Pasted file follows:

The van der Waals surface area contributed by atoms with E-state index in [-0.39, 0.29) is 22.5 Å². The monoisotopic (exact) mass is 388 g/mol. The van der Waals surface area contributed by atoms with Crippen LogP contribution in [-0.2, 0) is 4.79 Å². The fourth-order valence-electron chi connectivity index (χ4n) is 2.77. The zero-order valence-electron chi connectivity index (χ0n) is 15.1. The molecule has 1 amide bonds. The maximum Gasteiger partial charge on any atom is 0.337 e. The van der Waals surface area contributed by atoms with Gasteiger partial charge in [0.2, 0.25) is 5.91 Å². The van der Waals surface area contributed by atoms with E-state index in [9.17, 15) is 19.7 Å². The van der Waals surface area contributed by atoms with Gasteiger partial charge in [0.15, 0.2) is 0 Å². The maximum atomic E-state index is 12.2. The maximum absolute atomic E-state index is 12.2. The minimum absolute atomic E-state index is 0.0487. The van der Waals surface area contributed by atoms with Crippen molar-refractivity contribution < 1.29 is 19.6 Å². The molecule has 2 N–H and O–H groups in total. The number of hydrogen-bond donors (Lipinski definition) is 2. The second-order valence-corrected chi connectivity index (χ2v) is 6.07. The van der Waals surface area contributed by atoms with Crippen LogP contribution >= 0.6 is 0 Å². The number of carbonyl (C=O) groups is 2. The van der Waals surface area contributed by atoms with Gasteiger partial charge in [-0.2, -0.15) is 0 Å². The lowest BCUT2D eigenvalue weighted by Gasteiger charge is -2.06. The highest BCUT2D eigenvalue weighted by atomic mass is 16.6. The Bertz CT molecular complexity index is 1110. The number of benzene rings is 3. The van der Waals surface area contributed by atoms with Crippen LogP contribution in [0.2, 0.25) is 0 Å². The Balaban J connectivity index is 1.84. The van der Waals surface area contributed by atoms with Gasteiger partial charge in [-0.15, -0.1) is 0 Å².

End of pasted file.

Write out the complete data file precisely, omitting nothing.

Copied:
The van der Waals surface area contributed by atoms with E-state index in [-0.39, 0.29) is 22.5 Å². The monoisotopic (exact) mass is 388 g/mol. The van der Waals surface area contributed by atoms with Crippen LogP contribution in [-0.2, 0) is 4.79 Å². The fourth-order valence-electron chi connectivity index (χ4n) is 2.77. The zero-order valence-electron chi connectivity index (χ0n) is 15.1. The molecule has 1 amide bonds. The maximum Gasteiger partial charge on any atom is 0.337 e. The van der Waals surface area contributed by atoms with Gasteiger partial charge in [0.2, 0.25) is 5.91 Å². The van der Waals surface area contributed by atoms with E-state index in [9.17, 15) is 19.7 Å². The van der Waals surface area contributed by atoms with Gasteiger partial charge in [0.15, 0.2) is 0 Å². The maximum atomic E-state index is 12.2. The maximum absolute atomic E-state index is 12.2. The minimum absolute atomic E-state index is 0.0487. The van der Waals surface area contributed by atoms with Crippen molar-refractivity contribution < 1.29 is 19.6 Å². The molecule has 2 N–H and O–H groups in total. The number of hydrogen-bond donors (Lipinski definition) is 2. The second-order valence-corrected chi connectivity index (χ2v) is 6.07. The van der Waals surface area contributed by atoms with Crippen LogP contribution >= 0.6 is 0 Å². The number of carbonyl (C=O) groups is 2. The van der Waals surface area contributed by atoms with Gasteiger partial charge in [-0.2, -0.15) is 0 Å². The lowest BCUT2D eigenvalue weighted by Gasteiger charge is -2.06. The highest BCUT2D eigenvalue weighted by atomic mass is 16.6. The Bertz CT molecular complexity index is 1110. The number of benzene rings is 3. The van der Waals surface area contributed by atoms with Crippen LogP contribution in [0.2, 0.25) is 0 Å². The Balaban J connectivity index is 1.84. The van der Waals surface area contributed by atoms with Gasteiger partial charge in [-0.15, -0.1) is 0 Å².